Transient tachypnea of the newborn (TTN) is a very fast breathing rate at birth or in the first few hours of life.
A baby’s lungs are filled with fluid during pregnancy. TTN happens when newborns do not clear this fluid after being born. This limits the amount of oxygen a baby can breathe and causes them to breathe faster. It is not known why this happens.
TTN is more common in newborn boys, large babies, and premature babies. Other things that may raise the risk are:
- Birth by Cesarean section with or without labor
- Diabetes or asthma in the mother
- Being pregnant with more than one baby
TTN may cause:
- Fast, difficult breathing
- Grunting or moaning sounds when breathing out
- Flared nostrils
- A chest that sinks in between the ribs with each breath
- Skin around the mouth and nose that is blue in color
The doctor will look at your pregnancy and labor history. A physical exam of the baby will be done.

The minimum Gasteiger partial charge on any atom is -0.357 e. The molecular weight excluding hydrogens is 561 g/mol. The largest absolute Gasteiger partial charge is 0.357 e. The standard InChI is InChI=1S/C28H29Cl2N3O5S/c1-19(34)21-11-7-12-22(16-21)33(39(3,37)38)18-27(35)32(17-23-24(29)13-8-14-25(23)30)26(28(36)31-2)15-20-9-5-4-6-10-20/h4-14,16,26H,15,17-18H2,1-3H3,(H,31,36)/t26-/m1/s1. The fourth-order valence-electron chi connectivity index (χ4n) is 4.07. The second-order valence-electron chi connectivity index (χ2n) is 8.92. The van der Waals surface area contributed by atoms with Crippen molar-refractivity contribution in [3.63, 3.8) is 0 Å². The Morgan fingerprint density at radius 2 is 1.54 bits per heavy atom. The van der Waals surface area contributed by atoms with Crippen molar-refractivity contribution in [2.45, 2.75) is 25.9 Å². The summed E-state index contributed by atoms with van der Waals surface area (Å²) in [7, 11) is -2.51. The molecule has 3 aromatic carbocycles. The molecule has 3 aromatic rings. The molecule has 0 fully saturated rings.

An oxygen sensor may be placed on the baby's foot to find out how much oxygen is making it into the blood from the lungs. A chest x-ray may be done to look for signs of fluid.
TTN may not be diagnosed until the symptoms go away. This may not be until three days after birth.
Babies usually get better within three days of birth. The goal of treatment is supportive care and monitoring. This can be done with:
- Oxygen or breathing support
- Fluids and nutrition by IV or a feeding tube in the nose
- Reviewer: EBSCO Medical Review Board Kari Kassir, MD
- Review Date: 09/2019 -
- Update Date: 01/07/2020 -